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Lecture 3

ENG252Y1 Lecture Notes - Lecture 3: Joy Kogawa, Stereotype, Canadian Multiculturalism Act


Department
English
Course Code
ENG252Y1
Professor
Robert Mc Gill
Lecture
3

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ENG252Y Lecture 3 – Term 2 Jan 20, 15
First Hour of the lecture – Guest Lecturer: TA
Q: Is Canada nation?
oA: It relates to others, such as what makes it singular and “Canadian”
Immigrant writing in Canada as multiculturalism writing
The Short Story Cycle: “a set of stories linked to each other in such a way as to
maintain a balance between the individuality of each of the stories, and the necessitates
of the larger unit [and where] the reader’s successive experience of the whole
significantly modifies [their] experience of each of its component parts.”
Remarkable that the story is not self-reflexive or self-conscious, but its employment of
symbols
(Pg. 1090) “Watery imagery in my life is recurring… The universal symbol of life did
nothing but frustrate me.” Idea of purity and reverse. A place where sacred items are
delivered to the beach (where people get rid of items they no longer want).
Multiculturalism in Canada - most authors permitted to write in the country were white,
older men. They had their work anthologized. This questions Canada’s cultural others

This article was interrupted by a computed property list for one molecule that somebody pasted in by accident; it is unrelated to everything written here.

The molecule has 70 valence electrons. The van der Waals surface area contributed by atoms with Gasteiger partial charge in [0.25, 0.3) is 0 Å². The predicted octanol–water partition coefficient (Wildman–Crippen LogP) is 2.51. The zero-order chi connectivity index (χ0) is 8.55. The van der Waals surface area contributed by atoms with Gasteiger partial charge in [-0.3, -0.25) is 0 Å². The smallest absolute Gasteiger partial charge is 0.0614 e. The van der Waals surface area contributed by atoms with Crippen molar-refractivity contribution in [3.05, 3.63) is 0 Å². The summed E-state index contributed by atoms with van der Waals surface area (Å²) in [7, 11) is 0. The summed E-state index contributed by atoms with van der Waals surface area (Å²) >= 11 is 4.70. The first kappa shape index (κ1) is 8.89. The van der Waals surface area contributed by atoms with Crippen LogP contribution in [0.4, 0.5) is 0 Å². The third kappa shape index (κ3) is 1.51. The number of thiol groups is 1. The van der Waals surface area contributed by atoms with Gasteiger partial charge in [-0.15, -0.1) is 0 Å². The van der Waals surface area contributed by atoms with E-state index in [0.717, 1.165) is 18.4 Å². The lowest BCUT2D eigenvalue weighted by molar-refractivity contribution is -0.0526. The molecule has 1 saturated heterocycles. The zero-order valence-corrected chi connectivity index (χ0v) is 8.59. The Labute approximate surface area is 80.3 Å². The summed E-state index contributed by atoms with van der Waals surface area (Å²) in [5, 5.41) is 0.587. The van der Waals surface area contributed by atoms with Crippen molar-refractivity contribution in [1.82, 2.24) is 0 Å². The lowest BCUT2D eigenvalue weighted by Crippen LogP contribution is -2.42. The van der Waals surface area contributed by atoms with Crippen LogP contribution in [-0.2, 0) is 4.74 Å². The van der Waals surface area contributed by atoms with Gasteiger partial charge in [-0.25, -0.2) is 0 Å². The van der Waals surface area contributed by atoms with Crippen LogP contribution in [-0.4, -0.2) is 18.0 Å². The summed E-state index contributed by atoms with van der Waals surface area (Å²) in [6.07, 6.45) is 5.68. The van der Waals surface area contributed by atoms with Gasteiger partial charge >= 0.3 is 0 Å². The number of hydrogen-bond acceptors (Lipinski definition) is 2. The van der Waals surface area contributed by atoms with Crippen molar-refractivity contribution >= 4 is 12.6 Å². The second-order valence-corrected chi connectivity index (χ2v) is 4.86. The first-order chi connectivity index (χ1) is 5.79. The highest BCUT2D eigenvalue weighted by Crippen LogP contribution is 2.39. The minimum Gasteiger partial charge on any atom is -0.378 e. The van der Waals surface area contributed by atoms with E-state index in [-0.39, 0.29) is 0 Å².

By the 1980s, immigrant writing had become a major focal point of Canadian literature.
This kind of literature tends to focus on a double identity: one from their own country and
another from their Canadian identity
1982 – Charter of Rights and Freedom
1988 – The Canadian Multiculturalism Act – recognized Aboriginal rights, and that
French and English are the main languages (but they allow other languages to be used)
Many came to view multiculturalism as negative, acting as a barrier between other
identities
“The Canadian ideal of ‘multicultur[ism]’ exists within a system of signs in which race
refers to people of colour and First Nations, as opposed to white individuals, who are
dominant and hence raceless” – Quote by an unknown author
Writing as an author in Canada has been geographically transplanted
Percy tells us more in his thoughts than what he voices to the world
oHe hasn’t immersed himself in the culture. He still sees himself as an outsider
Stereotyping and misinformation are the many factors that alienate the subject: Percy
Development is linked more to his effort’s to learn more about his host nation
(Pg. 1101) – Trying to identify “Canadian” objects
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